>I can never remember how many times I tried starting Peaches on potty training. How many times did I think she was ready but I was wrong. The key was being patient and never insist. If the child is not ready, don’t push it simply won’t work. And did you know that forcing a child to be potty trained is traumatic to them? That this could give a child psychological effects in the future. It’s true, we studied this at Nursing School.
Honestly, I couldn’t remember when my daughter started potty training and finally became diaper free. No, it didn’t happen over night but maybe it took so long (or not) that I lost track.
Here are the things I did but I do not guarantee that this would work on you and your child but I hope you’ll learn a thing or two:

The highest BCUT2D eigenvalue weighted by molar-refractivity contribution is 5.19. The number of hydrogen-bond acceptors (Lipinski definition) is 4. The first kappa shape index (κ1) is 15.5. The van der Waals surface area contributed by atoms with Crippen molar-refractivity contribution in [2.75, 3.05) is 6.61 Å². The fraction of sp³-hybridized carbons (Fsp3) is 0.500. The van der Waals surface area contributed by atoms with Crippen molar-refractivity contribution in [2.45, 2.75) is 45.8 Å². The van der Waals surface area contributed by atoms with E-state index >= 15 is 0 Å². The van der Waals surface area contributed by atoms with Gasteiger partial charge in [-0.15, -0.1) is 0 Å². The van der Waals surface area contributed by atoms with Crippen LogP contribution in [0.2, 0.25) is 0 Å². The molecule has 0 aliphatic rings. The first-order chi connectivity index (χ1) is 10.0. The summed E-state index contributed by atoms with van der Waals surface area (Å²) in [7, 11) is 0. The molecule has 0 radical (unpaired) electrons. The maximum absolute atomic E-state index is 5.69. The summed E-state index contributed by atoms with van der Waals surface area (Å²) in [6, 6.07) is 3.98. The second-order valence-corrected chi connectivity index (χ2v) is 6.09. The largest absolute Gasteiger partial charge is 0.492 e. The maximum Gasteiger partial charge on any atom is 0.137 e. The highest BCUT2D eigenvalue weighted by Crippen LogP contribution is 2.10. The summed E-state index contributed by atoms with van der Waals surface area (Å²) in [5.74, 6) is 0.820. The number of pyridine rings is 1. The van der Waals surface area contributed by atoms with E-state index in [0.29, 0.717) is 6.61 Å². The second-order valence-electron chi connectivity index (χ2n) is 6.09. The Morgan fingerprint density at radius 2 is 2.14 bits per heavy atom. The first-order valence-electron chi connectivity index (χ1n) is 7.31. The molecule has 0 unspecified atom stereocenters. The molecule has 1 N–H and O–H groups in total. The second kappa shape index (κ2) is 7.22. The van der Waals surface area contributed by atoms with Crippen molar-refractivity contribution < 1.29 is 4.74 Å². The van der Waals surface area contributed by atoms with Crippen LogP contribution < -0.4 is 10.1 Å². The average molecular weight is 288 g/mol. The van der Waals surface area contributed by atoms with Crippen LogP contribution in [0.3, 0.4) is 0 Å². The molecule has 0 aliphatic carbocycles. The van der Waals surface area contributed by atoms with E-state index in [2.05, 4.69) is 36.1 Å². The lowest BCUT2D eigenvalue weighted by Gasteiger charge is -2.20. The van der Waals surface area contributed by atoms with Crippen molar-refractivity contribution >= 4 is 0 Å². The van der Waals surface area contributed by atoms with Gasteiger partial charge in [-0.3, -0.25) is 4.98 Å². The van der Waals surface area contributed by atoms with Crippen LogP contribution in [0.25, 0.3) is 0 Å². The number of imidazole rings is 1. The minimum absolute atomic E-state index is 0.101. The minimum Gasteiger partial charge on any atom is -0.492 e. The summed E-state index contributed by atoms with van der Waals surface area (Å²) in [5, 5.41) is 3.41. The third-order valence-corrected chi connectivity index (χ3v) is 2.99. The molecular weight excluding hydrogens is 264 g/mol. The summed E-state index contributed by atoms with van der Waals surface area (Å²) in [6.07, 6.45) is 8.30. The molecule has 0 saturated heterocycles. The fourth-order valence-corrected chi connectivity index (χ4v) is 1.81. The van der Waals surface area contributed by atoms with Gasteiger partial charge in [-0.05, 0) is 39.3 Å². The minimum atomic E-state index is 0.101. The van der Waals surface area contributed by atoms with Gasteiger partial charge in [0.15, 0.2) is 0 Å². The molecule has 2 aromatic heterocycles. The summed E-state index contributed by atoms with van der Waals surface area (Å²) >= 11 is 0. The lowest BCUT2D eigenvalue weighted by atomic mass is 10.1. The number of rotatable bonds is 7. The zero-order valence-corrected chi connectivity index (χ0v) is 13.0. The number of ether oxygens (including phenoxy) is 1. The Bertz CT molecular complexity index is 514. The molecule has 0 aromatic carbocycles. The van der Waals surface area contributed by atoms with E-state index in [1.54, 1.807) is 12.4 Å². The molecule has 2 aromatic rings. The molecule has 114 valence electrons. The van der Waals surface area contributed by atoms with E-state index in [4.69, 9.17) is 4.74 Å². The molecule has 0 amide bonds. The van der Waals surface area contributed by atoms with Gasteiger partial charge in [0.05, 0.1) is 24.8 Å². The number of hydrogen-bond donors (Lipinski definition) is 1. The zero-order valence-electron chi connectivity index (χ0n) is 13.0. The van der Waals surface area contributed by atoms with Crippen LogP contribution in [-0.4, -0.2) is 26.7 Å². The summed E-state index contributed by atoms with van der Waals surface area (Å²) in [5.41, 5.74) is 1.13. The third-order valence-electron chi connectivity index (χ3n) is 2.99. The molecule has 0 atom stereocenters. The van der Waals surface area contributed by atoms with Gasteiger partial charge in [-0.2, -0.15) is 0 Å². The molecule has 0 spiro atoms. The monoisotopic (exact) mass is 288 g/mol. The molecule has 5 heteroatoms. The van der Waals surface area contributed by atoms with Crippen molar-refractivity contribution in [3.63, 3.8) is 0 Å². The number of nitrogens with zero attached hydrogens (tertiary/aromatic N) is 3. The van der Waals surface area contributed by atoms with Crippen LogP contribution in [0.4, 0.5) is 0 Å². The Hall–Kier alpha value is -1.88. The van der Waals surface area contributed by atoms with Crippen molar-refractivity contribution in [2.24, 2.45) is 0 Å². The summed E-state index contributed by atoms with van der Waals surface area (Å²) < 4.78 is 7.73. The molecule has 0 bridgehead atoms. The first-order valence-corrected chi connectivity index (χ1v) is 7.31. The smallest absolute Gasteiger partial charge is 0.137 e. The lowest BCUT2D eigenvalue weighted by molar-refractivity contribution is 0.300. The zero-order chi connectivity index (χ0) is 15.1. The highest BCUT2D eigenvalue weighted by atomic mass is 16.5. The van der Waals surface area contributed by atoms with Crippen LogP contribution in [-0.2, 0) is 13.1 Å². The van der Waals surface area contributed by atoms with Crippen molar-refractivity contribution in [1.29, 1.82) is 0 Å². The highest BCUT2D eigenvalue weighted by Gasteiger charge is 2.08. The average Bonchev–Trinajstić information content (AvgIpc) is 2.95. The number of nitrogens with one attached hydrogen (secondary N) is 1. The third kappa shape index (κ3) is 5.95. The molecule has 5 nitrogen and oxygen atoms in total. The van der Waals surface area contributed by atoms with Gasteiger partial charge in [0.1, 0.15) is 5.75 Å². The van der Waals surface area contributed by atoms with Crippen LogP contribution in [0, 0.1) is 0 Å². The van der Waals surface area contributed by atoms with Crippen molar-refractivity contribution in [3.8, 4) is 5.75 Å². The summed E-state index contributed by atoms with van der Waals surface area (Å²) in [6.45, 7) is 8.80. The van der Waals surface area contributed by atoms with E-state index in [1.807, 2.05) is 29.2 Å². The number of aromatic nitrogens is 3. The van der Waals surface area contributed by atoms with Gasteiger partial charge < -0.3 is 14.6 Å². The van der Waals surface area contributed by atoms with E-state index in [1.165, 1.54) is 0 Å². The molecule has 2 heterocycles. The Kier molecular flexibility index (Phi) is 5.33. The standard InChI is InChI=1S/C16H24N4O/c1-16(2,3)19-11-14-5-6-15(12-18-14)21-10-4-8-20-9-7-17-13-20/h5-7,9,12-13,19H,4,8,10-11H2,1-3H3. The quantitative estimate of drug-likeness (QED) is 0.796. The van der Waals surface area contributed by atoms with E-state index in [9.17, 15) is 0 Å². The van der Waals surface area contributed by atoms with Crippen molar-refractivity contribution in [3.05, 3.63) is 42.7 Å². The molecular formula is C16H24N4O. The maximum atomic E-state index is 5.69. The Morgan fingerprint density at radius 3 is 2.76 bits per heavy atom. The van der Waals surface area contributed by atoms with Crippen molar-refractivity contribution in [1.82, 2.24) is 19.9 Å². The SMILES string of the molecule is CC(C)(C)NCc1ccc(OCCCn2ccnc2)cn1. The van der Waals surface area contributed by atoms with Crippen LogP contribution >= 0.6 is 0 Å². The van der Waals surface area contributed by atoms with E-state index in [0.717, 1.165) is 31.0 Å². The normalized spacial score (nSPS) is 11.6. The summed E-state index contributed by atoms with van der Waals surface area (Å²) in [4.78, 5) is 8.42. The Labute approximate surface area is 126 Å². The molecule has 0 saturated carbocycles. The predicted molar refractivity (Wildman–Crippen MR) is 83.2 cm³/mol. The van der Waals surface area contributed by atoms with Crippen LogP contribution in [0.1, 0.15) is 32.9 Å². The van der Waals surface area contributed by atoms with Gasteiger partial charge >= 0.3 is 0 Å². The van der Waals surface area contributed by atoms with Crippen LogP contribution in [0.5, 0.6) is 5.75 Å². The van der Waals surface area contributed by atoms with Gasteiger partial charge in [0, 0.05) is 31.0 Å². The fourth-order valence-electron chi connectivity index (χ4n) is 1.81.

1. I invite my daughter to the toilet and ask her to accompany me while Mommy weewees. I allow her to flush the toilet for me too because she enjoys it. This somehow encouraged her to weewee like Mommy.
2. I show her pictures of toddlers sitting on the toilet
3. Every morning when she wakes up, I remove her diaper and make her pee on the toilet and make her wear cotton undies. I asked her to tell Mommy when she wants to weewee. We’ve had millions of accidents but eventually, she learned the ways.
4. When it’s diaper-free time, I make sure I ask her often if she wants to pee because sometimes she forgets and when she feels like peeing, it’ll be too late.
At 2.5 years old she’s potty trained! Except when she’s sleeping at night, we travel or dine out, I make her wear diapers. My next dilemma is- this month school’s starting and I’m still contemplating if it’s a good idea to make her wear diapers at school or not. Maybe I should just ask her 🙂
But her being diaper free at home saved as money and I am looking forward to saving more when she’s a bit older and won’t have to use diaper at night 😉